Los Angeles’ summer market heralded the return of classic dressing for the season defined by easy-fitting silhouettes and vintage-inspired prints.

Retro prints were on dresses and tops from designers such as Corey Lynn Calter and Betsey Johnson, and contemporary vendors, including 1060 Sherman, which made its debut at market with a fresh collection of separates and sundresses rendered in proprietary safari prints. Pieces wholesale from around $50 to $100. Top sellers from the Los Angeles-based company included cuffed, linen Bermuda shorts and tunic-length sleeveless printed tops with ribbon-waist ties, said company president Jennifer Cohen.

Showroom owner Laurie Hasson, who represents Corey Lynn Calter, said bestsellers for the company included high-waisted skirts in Sixties-inspired prints, loose-fitting baby-doll frocks in the company’s scribble-like “Girly Doodle” print and Mod-inspired shift dresses.

Fabric was another key selling point for buyers at market, which was held from Friday to Tuesday. “People are looking more at fabrics with richer textures,” said Cathy Cooley, account executive for Betsey Johnson. “Everyone is doing jersey, so they’re coming to us for something different.”

Top sellers at Betsey Johnson included a spaghetti-strap sundress covered in a peach-and-taupe embroidered overlay and a blue-and-white sundress with an allover anchor print. “Buyers in L.A. tend to go with the more editorial pieces,” Cooley said. “People from, say, Northern California, will [order] more basic dresses.”

Voile, available in cotton or a silk-cotton blend, was one of the lightweight fabrics favored by labels at the Designers & Agents show, such as San Francisco-based contemporary line Chaiken and Sausalito, Calif.-based Shirt, a division of CP Shades that, after launching women’s shirts for summer, said its top seller was a plain white button-front shirt.

While puffing up the sleeves on a cotton voile blouse in pale yellow plaid, Los Angeles-based designer Louis Verdad said his summer collection is “about volume and comfort.”

Jill Stuart used cotton poplin for the first time in its transitional collection, segueing from spring to fall. “It’s a lot cleaner and the details aren’t so fussy,” said Lisa Block, sales director for the New York-based company.

The trend toward roomier silhouettes extended to denim, providing relief for women squeezing themselves into skinny jeans. Los Angeles’ Denim of Virtue unveiled three new silhouettes for summer: a flare style with a 22-inch leg opening, a slouchy boyfriend cut and a trouser with a 3-inch-wide cummerbund built into the waist. The top seller at AG Adriano Goldschmied was a lightweight, high-waisted jean featuring a 23-inch leg opening.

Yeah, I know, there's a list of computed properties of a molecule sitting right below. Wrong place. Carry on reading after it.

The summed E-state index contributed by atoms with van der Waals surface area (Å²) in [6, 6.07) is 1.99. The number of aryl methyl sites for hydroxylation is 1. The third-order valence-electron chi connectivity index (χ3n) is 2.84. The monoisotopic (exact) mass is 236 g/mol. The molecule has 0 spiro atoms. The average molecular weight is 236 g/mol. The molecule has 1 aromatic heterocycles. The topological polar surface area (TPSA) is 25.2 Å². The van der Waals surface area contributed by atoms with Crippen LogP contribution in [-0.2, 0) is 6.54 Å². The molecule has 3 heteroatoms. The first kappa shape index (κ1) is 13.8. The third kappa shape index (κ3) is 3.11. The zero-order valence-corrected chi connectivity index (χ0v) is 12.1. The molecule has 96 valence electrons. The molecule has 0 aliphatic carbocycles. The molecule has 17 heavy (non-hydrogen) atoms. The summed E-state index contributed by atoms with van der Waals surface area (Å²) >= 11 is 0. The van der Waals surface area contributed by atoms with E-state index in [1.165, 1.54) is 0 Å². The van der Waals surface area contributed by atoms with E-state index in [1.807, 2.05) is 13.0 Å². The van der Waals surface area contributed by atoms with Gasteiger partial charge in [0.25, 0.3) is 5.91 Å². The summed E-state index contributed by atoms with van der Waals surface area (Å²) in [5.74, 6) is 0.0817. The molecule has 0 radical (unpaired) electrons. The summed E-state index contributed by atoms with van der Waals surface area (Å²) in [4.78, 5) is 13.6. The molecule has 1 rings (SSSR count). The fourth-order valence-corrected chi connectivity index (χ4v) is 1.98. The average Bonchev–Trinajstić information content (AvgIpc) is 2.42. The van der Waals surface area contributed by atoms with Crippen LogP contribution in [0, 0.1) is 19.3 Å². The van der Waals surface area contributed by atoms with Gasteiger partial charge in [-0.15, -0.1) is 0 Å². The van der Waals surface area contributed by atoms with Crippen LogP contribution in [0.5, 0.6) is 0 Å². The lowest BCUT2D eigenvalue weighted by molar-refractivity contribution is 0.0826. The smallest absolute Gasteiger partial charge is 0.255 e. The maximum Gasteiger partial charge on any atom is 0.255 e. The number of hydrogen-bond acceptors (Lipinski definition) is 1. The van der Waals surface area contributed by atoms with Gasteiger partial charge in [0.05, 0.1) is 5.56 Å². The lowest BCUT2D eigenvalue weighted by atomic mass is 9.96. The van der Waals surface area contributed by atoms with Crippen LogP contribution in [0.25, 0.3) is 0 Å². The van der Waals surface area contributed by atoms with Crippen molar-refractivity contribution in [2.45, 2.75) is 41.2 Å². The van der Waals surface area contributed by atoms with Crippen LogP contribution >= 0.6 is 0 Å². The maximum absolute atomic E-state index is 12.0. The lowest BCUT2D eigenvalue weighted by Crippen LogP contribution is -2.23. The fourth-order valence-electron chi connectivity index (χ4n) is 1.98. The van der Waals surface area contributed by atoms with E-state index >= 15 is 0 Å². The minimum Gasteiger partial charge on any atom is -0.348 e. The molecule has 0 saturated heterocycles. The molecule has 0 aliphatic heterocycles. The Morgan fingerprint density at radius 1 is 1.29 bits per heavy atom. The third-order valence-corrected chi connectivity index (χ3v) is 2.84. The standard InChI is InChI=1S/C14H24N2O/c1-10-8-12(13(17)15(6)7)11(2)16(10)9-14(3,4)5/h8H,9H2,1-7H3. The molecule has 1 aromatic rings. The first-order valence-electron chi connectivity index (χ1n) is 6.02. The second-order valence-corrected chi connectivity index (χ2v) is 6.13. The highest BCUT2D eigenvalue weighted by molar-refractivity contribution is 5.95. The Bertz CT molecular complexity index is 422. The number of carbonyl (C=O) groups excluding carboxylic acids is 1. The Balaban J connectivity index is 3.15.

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The move toward wide-leg jeans concerned the buyers of B. Luu, a contemporary boutique in Pasadena, Calif. “The customer just got used to the skinny,” said Jessica Marquart. Still, B. Luu bought denim trousers, high-waisted pants and skirts, and Empire-waist dresses from brands such as La Rok and B with G.

Dresses were also on the shopping list for Shelly Knowl, owner of a lifestyle shop called Miss Holiday in Bakersfield, Calif. She searched for “something light and wispy and summery,” preferably with a hem falling at mid-thigh or right above the knee.

Responding to retailers’ demand for dresses, Morphine Generation tripled the number of its frocks, expanding from the cotton shirting fabric it usually used to encompass chiffon, silk, jersey and linen. For tops and tunics, it also featured a proprietary fabric made in Japan that was infused with vitamins C and E to soften the wearer’s skin. “Everything is getting sophisticated,” said Lora Kee, marketing manager for the Los Angeles company.

While dresses were loose and flowing, jackets maintained a bit of structure. A white swing jacket with a funnel neck and three big buttons was a popular item at Rachel Mara, a Portland, Ore.-based contemporary line.

At the Brighte show, gray-hued bags were a top seller at Shih by Stephanie Lin, a handbag line based in Beverly Hills. “People are picking up the red and the basics, but [gray] is the color of the moment,” said operations manager Kelly Boyd. Top sellers for the company included gray bags from its Keira line, which wholesale from $210 for a shoulder bag to $240 for a tote.

Karen Kohl, who handles marketing for Los Angeles-based accessories company Lockheart, agreed that “gray is going to be really in for fall,” though Kitson owner Fraser Ross placed an order for a Lockheart crocodile embossed distressed cowhide bag in red.

Across Lockheart’s collections — bags wholesale from $150 to $300 and up — Kohl said big bags and small clutches were still the go-to body shapes, but, “we do sell the medium bags, because we are not only selling to trendy customers.” With large bags keeping up their momentum for summer, Boyd said Shih was adding more facets to the basic prototype. Bags in the brand’s Reid and Remi collections for summer feature straps that can be worn across the shoulder or body.

Market Trends

  • Empire waistlines on knee-length, heirloom-inspired silk dresses and also on more casual, cotton jersey day dresses.
  • Bright, bold prints in vivid colors such as tangerine, lime, teal and chartreuse often on cotton voile tunics and dresses.
  • Sixties-inspired knee-length shift dresses in solid, vibrant colors and retro prints.
  • Subdued colors such as light gray, taupe, dusty lavender and light latte — often in a cotton eyelet or jersey.
  • Denim Bermuda shorts and denim miniskirts with cuffed bottoms, mostly in clean, dark washes or light Seventies-inspired beachy blues.

With contributions from Rachel Brown

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